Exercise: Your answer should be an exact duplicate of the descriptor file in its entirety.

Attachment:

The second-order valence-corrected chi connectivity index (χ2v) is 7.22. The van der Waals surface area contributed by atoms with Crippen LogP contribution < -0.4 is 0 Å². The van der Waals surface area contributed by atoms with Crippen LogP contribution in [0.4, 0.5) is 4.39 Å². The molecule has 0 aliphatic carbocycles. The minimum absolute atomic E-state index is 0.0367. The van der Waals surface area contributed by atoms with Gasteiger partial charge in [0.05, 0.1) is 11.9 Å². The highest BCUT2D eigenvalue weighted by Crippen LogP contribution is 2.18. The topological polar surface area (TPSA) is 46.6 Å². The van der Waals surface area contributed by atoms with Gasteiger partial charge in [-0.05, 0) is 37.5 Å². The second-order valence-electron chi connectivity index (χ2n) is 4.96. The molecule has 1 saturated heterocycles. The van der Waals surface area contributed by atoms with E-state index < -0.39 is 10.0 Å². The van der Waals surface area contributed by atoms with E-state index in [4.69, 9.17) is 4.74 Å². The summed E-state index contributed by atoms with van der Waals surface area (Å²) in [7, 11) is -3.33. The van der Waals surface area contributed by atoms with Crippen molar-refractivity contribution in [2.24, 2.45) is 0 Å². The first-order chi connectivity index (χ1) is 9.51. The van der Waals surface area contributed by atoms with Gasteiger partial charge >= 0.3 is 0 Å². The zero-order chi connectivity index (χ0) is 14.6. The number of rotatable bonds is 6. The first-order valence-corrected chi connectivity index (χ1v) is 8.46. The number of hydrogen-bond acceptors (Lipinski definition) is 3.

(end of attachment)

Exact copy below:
The second-order valence-corrected chi connectivity index (χ2v) is 7.22. The van der Waals surface area contributed by atoms with Crippen LogP contribution < -0.4 is 0 Å². The van der Waals surface area contributed by atoms with Crippen LogP contribution in [0.4, 0.5) is 4.39 Å². The molecule has 0 aliphatic carbocycles. The minimum absolute atomic E-state index is 0.0367. The van der Waals surface area contributed by atoms with Gasteiger partial charge in [0.05, 0.1) is 11.9 Å². The highest BCUT2D eigenvalue weighted by Crippen LogP contribution is 2.18. The topological polar surface area (TPSA) is 46.6 Å². The van der Waals surface area contributed by atoms with Gasteiger partial charge in [-0.05, 0) is 37.5 Å². The second-order valence-electron chi connectivity index (χ2n) is 4.96. The molecule has 1 saturated heterocycles. The van der Waals surface area contributed by atoms with E-state index < -0.39 is 10.0 Å². The van der Waals surface area contributed by atoms with E-state index in [4.69, 9.17) is 4.74 Å². The summed E-state index contributed by atoms with van der Waals surface area (Å²) in [7, 11) is -3.33. The van der Waals surface area contributed by atoms with Crippen molar-refractivity contribution in [2.24, 2.45) is 0 Å². The first-order chi connectivity index (χ1) is 9.51. The van der Waals surface area contributed by atoms with Gasteiger partial charge >= 0.3 is 0 Å². The zero-order chi connectivity index (χ0) is 14.6. The number of rotatable bonds is 6. The first-order valence-corrected chi connectivity index (χ1v) is 8.46. The number of hydrogen-bond acceptors (Lipinski definition) is 3.